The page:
In a moment of publicity genius, Salary.com compiled research to determine the value of a stay-at-home mom. The verdict: $134,121 a year.

And then the arrows started flying. The economists complained that the math is sloppy. (By the way, one of my brothers is an economist so I know that economists think everyone’s math is bad except their own.) The working moms who don’t make that much feel slighted. (They actually took time from their busy day to post petty, indignant comments like, “My friend says she spent a lot of extra money when she was home with her kids.”) And men are complaining that no one is paying attention to their contribution. (Take note: Men earn about 25% more than women in comparable jobs, so you do the math.)

But that is not the point. The point is that our society only values work that is paid, and people are not paid to parent, and that is a problem. The discussion should be about how to shift society so that parenting is more valued. That is what we should be talking about.

The Salary.com survey is a good way to start people thinking about how to value parenting.

4 replies
  1. JT
    JT says:

    These articles are always bogus. Your work is worth what others will pay you for it. The work of a typical housewife is no different from a fulltime housekeeper or nanny. That’s worth about $10-$20/hr, or $20-40K a year. The reason many (not all) moms stay at home is simply because they wouldn’t make much more than that at work after tax. Not too many moms leave six-figure incomes to be stay-at-home moms. Even then, it’s probably because the dad makes more than enough that it’s not a financial burden.

  2. Andrea >> Become a consultant
    Andrea >> Become a consultant says:

    Most of the stay at home parents I know left high-paying careers. We don’t hire nannies or daycares to look after our kids because it doesn’t make sense to have someone with limited education looking after your kids when you have graduate education. People don’t seem to see that they’re not getting the same quality when they outsource to a nanny or daycare.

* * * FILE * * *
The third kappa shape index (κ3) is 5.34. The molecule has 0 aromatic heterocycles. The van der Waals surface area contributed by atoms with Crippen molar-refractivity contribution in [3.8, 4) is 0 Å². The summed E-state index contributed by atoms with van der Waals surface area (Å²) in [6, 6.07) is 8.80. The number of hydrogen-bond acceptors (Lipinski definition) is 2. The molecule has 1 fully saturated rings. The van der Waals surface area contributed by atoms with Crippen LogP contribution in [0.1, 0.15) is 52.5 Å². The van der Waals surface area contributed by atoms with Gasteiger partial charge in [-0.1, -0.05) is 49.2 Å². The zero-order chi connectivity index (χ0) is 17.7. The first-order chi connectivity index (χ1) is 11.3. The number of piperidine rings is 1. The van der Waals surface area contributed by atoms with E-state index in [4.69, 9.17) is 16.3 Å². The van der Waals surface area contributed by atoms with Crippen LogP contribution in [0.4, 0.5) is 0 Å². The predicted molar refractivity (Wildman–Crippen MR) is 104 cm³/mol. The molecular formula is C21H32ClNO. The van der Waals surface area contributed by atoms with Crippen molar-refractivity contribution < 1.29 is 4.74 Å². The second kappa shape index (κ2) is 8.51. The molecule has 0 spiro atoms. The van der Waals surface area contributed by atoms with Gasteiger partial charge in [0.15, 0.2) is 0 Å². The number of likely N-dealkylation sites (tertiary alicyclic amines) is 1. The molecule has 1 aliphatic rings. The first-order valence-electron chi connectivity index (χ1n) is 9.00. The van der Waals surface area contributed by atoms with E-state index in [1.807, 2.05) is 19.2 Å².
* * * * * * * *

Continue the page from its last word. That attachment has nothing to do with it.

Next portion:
3. T
    T says:

    I think it’s better to have an extremely successful parent working long hours than one that works 40 hours.

    Here is why: the parent(s) knows how to be successful.

    Too many average Joe parents overprotect their children. They muck into their businesses when they shouldn’t, especially if their kids are more ambitious.

    These parents think they are protecting their kids from trouble. But in fact they impede on their kids chance of success.

    As a result, either the kid gives up on their dreams or their relationship is strained.

    Why would that be good?

  4. Mark W.
    Mark W. says:

    It’s Mother’s Day and salary.com has released its’ 12th annual Mom salary survey. The top ten jobs of a Mom lists ‘Daycare Center Teacher’as #3 ( http://www.salary.com/what-s-a-mom-worth-in-2012/slide/10/ ) –

    ” Annual salary: $26,881
    Hourly pay: $12.92
    Stay-at-home moms: 13.7 hours a week
    Working moms: 5.5 hours a week

    If your child isn’t at daycare or in school, mom is often in charge. And even if your kid isn’t in daycare, there’s no school on weekends. So that means she needs to be prepared.
    Taking care of one or more kids on a regular basis is hard work. If you’re not ready to keep them entertained and interested, you could have a full-blown riot on your hands. That’s why the moms in our survey are masters of playtime, naptime, lunches, sharing, arts and crafts, Play-Doh, story-time and – when necessary – proper discipline.”

    So, as you can see, this portion of the salary figure implies your child is in daycare or school. No mention here on this slide or anywhere else on the survey if you’re homeschooling. It’s too bad since not only is homeschooling a good way to educate your child but it also saves school districts money and increases the teacher to student ratio.

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